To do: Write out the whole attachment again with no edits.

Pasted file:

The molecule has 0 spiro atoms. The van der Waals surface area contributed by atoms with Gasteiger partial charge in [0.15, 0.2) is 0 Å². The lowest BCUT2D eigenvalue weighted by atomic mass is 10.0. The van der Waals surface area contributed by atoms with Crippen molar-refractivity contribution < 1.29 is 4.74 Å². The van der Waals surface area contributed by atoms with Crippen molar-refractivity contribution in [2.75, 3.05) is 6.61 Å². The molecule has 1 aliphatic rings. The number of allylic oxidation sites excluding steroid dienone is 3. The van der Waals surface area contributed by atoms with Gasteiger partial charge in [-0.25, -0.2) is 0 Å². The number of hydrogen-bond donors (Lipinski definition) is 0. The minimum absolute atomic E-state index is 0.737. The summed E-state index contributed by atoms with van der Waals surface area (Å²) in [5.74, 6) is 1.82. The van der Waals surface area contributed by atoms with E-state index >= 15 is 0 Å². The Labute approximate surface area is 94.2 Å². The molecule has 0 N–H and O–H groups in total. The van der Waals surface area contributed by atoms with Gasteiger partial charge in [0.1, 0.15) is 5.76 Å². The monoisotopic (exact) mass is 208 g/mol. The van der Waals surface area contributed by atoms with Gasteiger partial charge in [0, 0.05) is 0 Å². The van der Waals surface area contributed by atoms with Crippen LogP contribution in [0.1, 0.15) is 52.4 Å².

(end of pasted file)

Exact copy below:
The molecule has 0 spiro atoms. The van der Waals surface area contributed by atoms with Gasteiger partial charge in [0.15, 0.2) is 0 Å². The lowest BCUT2D eigenvalue weighted by atomic mass is 10.0. The van der Waals surface area contributed by atoms with Crippen molar-refractivity contribution < 1.29 is 4.74 Å². The van der Waals surface area contributed by atoms with Crippen molar-refractivity contribution in [2.75, 3.05) is 6.61 Å². The molecule has 1 aliphatic rings. The number of allylic oxidation sites excluding steroid dienone is 3. The van der Waals surface area contributed by atoms with Gasteiger partial charge in [-0.25, -0.2) is 0 Å². The number of hydrogen-bond donors (Lipinski definition) is 0. The minimum absolute atomic E-state index is 0.737. The summed E-state index contributed by atoms with van der Waals surface area (Å²) in [5.74, 6) is 1.82. The van der Waals surface area contributed by atoms with E-state index >= 15 is 0 Å². The Labute approximate surface area is 94.2 Å². The molecule has 0 N–H and O–H groups in total. The van der Waals surface area contributed by atoms with Gasteiger partial charge in [0.1, 0.15) is 5.76 Å². The monoisotopic (exact) mass is 208 g/mol. The van der Waals surface area contributed by atoms with Gasteiger partial charge in [0, 0.05) is 0 Å². The van der Waals surface area contributed by atoms with Crippen LogP contribution in [0.1, 0.15) is 52.4 Å².